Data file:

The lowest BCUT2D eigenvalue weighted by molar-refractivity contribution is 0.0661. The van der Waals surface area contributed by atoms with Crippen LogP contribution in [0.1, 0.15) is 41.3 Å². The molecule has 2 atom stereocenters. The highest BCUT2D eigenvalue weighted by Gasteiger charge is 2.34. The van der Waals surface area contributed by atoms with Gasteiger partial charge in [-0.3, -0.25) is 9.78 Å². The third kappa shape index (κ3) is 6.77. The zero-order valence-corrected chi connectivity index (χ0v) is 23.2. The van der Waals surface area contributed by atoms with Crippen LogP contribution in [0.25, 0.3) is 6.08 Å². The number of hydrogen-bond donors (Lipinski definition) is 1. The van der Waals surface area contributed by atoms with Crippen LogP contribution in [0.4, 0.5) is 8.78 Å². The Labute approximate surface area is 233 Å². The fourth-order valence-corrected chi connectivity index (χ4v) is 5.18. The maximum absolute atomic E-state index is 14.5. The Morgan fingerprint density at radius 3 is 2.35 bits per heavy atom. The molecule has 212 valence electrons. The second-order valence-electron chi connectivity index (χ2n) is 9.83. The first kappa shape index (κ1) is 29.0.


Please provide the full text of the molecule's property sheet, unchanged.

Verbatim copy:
The lowest BCUT2D eigenvalue weighted by molar-refractivity contribution is 0.0661. The van der Waals surface area contributed by atoms with Crippen LogP contribution in [0.1, 0.15) is 41.3 Å². The molecule has 2 atom stereocenters. The highest BCUT2D eigenvalue weighted by Gasteiger charge is 2.34. The van der Waals surface area contributed by atoms with Gasteiger partial charge in [-0.3, -0.25) is 9.78 Å². The third kappa shape index (κ3) is 6.77. The zero-order valence-corrected chi connectivity index (χ0v) is 23.2. The van der Waals surface area contributed by atoms with Crippen LogP contribution in [0.25, 0.3) is 6.08 Å². The number of hydrogen-bond donors (Lipinski definition) is 1. The van der Waals surface area contributed by atoms with Crippen LogP contribution in [0.4, 0.5) is 8.78 Å². The Labute approximate surface area is 233 Å². The fourth-order valence-corrected chi connectivity index (χ4v) is 5.18. The maximum absolute atomic E-state index is 14.5. The Morgan fingerprint density at radius 3 is 2.35 bits per heavy atom. The molecule has 212 valence electrons. The second-order valence-electron chi connectivity index (χ2n) is 9.83. The first kappa shape index (κ1) is 29.0.